There are no good excuses for the perpetuation of long-standing inequalities, the Thernstroms argue eloquently. The problem can be solved, but conventional strategies will not work. Fundamental educational reform is needed. Carefully researched, accessibly written, and powerfully persuasive, this book offers both a close analysis of the current landscape and a blueprint for essential and overdue change. (Source: Simonsays.com)

 

VonVillas, B. (September 2004). Improving the Way We Observe Classrooms. School      Administrator, v 61, n 8, p 52.

School leaders who are determined to increase student achievement know that we must change instruction.  Accelerating student achievement beyond typical expectations requires a focused change in classroom instruction and a corresponding commitment of administrative time to monitoring and evaluating.  We must have substantial change in the way we do business in the classroom if we want our students to perform better. Only when administrators require a change in how teachers approach instruction and actively promote it through visibility and feedback will our students’ success rate improve.   (Source: aasa.org)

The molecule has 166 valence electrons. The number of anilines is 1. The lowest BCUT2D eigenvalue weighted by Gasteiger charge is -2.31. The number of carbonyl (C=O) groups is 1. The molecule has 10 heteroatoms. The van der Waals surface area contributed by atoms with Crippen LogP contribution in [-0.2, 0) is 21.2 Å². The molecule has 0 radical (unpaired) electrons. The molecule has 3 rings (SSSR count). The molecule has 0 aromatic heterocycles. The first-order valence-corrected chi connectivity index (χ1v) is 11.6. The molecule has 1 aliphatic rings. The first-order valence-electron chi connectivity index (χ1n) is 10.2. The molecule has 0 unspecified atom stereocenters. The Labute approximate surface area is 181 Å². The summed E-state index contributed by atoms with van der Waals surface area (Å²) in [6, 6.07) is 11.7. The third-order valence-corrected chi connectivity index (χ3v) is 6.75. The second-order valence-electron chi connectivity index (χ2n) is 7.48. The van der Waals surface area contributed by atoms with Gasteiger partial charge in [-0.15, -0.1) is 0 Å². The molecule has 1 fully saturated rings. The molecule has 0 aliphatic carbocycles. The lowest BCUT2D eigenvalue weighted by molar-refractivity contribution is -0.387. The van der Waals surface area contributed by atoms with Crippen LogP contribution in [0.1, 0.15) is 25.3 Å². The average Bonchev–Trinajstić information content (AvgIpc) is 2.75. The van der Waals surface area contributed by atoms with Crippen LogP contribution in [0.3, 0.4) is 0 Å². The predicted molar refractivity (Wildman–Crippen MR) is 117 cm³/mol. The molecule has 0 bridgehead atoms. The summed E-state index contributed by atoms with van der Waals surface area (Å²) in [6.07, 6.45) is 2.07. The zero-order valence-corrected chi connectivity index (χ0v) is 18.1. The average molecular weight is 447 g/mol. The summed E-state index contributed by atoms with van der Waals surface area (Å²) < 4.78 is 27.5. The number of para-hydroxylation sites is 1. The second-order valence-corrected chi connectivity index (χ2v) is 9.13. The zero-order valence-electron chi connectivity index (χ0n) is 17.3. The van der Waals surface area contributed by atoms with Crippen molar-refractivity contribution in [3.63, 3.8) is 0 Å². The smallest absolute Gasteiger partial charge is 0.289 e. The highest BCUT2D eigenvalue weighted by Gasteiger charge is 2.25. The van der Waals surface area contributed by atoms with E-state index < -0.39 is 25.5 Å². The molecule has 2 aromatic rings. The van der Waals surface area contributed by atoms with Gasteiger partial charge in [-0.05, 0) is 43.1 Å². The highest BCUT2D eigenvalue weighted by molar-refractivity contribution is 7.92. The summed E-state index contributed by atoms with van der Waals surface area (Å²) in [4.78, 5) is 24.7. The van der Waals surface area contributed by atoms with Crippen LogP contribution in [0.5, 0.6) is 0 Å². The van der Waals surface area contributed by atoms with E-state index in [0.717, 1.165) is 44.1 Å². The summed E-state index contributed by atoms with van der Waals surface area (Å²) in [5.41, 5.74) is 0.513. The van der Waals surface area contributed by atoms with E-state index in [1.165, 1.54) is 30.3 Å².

Vygotsky, L.S. (2006). Mind in Society: Development of Higher Psychological Processes.        Cambridge: Harvard University Press.

The great Russian psychologist L. S. Vygotsky has long been recognized as a pioneer in developmental psychology...The Vygotsky who emerges from these pages can no longer be glibly included among the neobehaviorists. In these essays he outlines a dialectical-materialist theory of cognitive development that anticipates much recent work in American social science. The mind, Vygotsky argues, cannot be understood in isolation from the surrounding society. Man is the only animal who uses tools to alter his own inner world as well as the world around him. From the handkerchief knotted as a simple mnemonic device to the complexities of symbolic language, society provides the individual with technology that can be used to shape the private processes of mind. In Mind in Society Vygotsky applies this theoretical framework to the development of perception, attention, memory, language, and play, and he examines its implications for education. The result is a remarkably interesting book that is bound to renew Vygotsky's relevance to modem psychological thought. (Source: Barnes&Noble.com)